Davina Haydon, a partner in our specialist Inheritance and Trust Disputes team, addresses this question.
In this digital age, is the testator’s fingerprint on their will acceptable, or does such a fingerprint signature invalidate the will?
The answer is a testator’s fingerprint is still an acceptable signature, provided it meets the requirements of the Wills Act 1837.
The High Court (His Honour Judge Paul Matthews) decided this question as recently as October 2023 in Otitoju v Onwordi.
Ever since the Wills Act 1837, a variety of non-traditional wet ink signatures have been permitted by the courts such as thumb prints (in ink); initials; rubber stamps; seals; and the words where the testatrix just signed “Your loving mother”.
It may seem remarkable that a Victorian statute dictating a paper and ink signature process, can still apply in the 21st century, an age of increasing digitalisation with ever-increasing use of electronic signatures.
It may seem even more remarkable that despite the use of electronic signatures in many personal and business transactions, an electronic signature is not yet an acceptable signature on a will or codicil. This is because it does not meet the strict criteria in the Wills Act 1837.
Although the Law Commission has been consulting on the topic of electronic wills since 2017, the Wills Act 1837 is still in force. This is because concerns remain that wills are not typical business or personal transactions. Wills (and codicils) are unique personal documents – written statements of a testator’s wishes most often in relation to property – which cannot be proved as valid until after the testator dies, when the testator is no longer around to provide evidence about how the will was made.
The concern remains that if the current law is relaxed, including permitting electronic signatures, testators and their wills (and codicils) will become more susceptible to undue influence and fraud.
It is section 9 Wills Act 1837 (as amended by section 17 of the Administration of Justice Act 1982), which states that:
“No will shall be valid unless:
(a) it is in writing, and signed by the testator, or by some other person in his presence and by his direction; and
(b) it appears that the testator intended by his signature to give effect to the will; and
(c) the signature is made or acknowledged by the testator in the presence of two or more witnesses present at the same time; and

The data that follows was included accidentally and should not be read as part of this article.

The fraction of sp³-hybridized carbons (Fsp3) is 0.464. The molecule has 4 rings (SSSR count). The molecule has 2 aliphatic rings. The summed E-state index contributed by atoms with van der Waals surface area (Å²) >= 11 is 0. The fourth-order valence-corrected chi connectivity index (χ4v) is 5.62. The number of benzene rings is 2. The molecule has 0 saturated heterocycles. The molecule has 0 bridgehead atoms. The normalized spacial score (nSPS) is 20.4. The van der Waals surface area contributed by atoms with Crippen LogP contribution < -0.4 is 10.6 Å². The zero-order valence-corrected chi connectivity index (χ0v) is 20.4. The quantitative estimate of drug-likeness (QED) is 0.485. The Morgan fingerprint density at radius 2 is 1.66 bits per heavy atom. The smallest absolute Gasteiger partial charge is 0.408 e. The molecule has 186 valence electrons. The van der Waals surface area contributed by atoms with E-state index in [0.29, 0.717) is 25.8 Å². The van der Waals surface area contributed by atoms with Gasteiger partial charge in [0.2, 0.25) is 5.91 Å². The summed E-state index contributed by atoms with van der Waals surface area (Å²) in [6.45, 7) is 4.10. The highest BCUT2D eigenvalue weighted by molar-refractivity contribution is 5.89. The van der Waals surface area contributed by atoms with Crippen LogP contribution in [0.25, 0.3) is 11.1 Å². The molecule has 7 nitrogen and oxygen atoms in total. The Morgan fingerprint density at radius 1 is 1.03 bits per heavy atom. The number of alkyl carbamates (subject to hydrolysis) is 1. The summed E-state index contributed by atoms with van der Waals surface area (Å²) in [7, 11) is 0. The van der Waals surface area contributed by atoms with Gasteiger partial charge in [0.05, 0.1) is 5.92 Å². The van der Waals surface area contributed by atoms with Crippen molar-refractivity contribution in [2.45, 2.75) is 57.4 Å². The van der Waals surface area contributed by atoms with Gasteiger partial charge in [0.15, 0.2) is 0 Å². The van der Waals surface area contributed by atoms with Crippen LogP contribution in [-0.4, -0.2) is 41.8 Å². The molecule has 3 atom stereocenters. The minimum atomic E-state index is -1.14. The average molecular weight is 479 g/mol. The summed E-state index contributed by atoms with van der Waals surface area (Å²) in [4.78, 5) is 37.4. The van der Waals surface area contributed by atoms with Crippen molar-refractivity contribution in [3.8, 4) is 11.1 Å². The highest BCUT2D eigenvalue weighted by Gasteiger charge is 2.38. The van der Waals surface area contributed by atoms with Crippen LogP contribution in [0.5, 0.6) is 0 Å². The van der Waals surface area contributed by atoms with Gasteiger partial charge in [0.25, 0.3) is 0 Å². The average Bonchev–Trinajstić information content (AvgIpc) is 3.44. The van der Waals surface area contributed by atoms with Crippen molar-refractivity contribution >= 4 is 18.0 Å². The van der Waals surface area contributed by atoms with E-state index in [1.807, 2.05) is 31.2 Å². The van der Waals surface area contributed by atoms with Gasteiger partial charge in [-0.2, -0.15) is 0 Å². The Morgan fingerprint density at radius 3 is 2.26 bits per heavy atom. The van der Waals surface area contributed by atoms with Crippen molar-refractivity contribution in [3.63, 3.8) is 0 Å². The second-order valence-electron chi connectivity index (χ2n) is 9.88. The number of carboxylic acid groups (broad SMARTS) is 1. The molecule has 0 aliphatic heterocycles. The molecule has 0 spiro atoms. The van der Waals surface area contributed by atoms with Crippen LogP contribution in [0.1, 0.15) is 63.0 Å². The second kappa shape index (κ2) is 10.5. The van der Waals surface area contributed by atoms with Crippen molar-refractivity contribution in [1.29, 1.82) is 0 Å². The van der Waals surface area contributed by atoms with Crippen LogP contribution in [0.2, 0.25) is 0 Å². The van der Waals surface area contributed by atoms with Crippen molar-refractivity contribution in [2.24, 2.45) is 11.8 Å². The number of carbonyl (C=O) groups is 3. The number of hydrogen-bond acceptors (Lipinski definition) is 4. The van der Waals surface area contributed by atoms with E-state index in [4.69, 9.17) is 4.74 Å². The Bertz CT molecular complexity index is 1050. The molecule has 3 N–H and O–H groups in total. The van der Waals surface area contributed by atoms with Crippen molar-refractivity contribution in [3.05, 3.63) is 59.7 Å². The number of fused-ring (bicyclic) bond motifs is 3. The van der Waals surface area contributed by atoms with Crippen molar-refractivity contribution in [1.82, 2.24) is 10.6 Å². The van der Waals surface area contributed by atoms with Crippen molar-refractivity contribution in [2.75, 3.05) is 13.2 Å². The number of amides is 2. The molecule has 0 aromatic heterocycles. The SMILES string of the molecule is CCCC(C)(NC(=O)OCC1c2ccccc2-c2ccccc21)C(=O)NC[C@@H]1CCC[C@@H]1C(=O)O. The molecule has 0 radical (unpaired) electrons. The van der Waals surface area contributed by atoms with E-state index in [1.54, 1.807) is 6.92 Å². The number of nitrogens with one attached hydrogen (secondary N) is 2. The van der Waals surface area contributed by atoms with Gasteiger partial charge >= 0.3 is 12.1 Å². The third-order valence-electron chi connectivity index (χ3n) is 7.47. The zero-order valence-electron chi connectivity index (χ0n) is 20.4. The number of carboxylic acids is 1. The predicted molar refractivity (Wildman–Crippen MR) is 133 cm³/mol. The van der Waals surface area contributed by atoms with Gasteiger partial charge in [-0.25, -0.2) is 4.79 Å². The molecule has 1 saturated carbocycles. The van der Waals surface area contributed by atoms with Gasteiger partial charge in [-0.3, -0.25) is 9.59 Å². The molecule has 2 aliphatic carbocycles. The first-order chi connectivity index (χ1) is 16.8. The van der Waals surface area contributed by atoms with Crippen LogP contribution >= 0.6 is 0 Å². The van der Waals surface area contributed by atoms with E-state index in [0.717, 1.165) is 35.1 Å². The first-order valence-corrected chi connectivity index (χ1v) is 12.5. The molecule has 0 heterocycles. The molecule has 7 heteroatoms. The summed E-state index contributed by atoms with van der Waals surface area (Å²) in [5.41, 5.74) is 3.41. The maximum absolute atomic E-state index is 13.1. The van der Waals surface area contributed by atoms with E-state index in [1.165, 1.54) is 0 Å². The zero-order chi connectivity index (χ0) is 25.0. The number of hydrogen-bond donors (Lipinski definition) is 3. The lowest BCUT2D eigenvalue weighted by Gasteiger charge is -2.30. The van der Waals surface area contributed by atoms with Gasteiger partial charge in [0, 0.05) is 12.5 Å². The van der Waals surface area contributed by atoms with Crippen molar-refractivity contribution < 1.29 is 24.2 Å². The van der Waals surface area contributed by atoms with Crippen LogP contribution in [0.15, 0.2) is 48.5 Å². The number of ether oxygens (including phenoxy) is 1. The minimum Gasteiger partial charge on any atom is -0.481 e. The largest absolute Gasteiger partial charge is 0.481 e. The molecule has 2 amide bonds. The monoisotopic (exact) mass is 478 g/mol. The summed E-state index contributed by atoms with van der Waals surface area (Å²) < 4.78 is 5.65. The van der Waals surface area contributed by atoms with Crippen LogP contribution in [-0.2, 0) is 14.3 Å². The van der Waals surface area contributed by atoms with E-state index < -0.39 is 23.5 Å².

(d) each witness either attests and signs the will or acknowledges his signature, in the presence of the testator (but not necessarily in the presence of any other witness)
but no form of attestation shall be necessary.”
These longstanding protections evidence the testator’s intention to make a will and set a sequence in which that will (or codicil) must be signed and witnessed. If this process is followed, there is a presumption of “due execution” and a challenge to the validity of the will on this ground should fall away.
The Wills Act 1837 does not dictate the type of signature although case law (such as Barrett v Bem in 2012) noted that “… the testator must, of course, intend to have the document executed as his will. But the signing…need not be a written signature; a mark with the necessary intent will suffice…”
The recent case
Onwordi was a will validity and burial dispute case. The deceased’s will was challenged on various grounds including that the fingerprint was not the deceased’s and so he did not “sign” the will; that he did not have sufficient capacity to make the will; and he did not have sufficient knowledge and approval of the will.
Judge Matthews referred specifically to the section 9 requirements, including the need for the testator to sign and how prior case law had established that a testator could comply with the signing of a will by affixing a fingerprint “by which he was authenticating the will.”
The judge was also reassured that the will had been prepared professionally by a firm of solicitors, that a representative of the firm visited the deceased in hospital and would have assessed capacity and explained the terms of the will to the deceased before execution.
The judge concluded, “The will is regular on the face of it, appearing to have been properly executed in accordance with section 9 of the Wills Act 1837. Accordingly, the presumption of formal validity applies.”
Despite the Law Commission’s consultation process and permission being granted during the Covid pandemic for the Wills Act 1837 to be amended to enable the remote witnessing of Wills (this permission lasting until 31 January 2024), the Wills Act 1837 is still the law on due execution.
While the Law Commission’s latest consultation paper (published in October 2023) does not mention fingerprints specifically, electronic signatures including biometric signatures are considered incompatible with the Wills Act 1837.
But the Law Commission concedes something is needed for the modern era.
Rather than allowing electronic signatures by amending the Wills Act 1837 by an enabling power, the Law Commission is now of the view that a new bespoke statute is required which would then be subject to full scrutiny by Parliament. STEP (the Society of Trust and Estate Practitioners) supported this in its December 2023 response.
We cannot predict when an Electronic Wills Act will become law. It seems it will continue to take time to develop.
Until then, testators can continue to sign wills in ink or “affix their mark” so long as the Wills Act 1837 formalities are followed, to the letter.
If you would like to discuss anything raised in this article, please contact our Inheritance and Trust Disputes team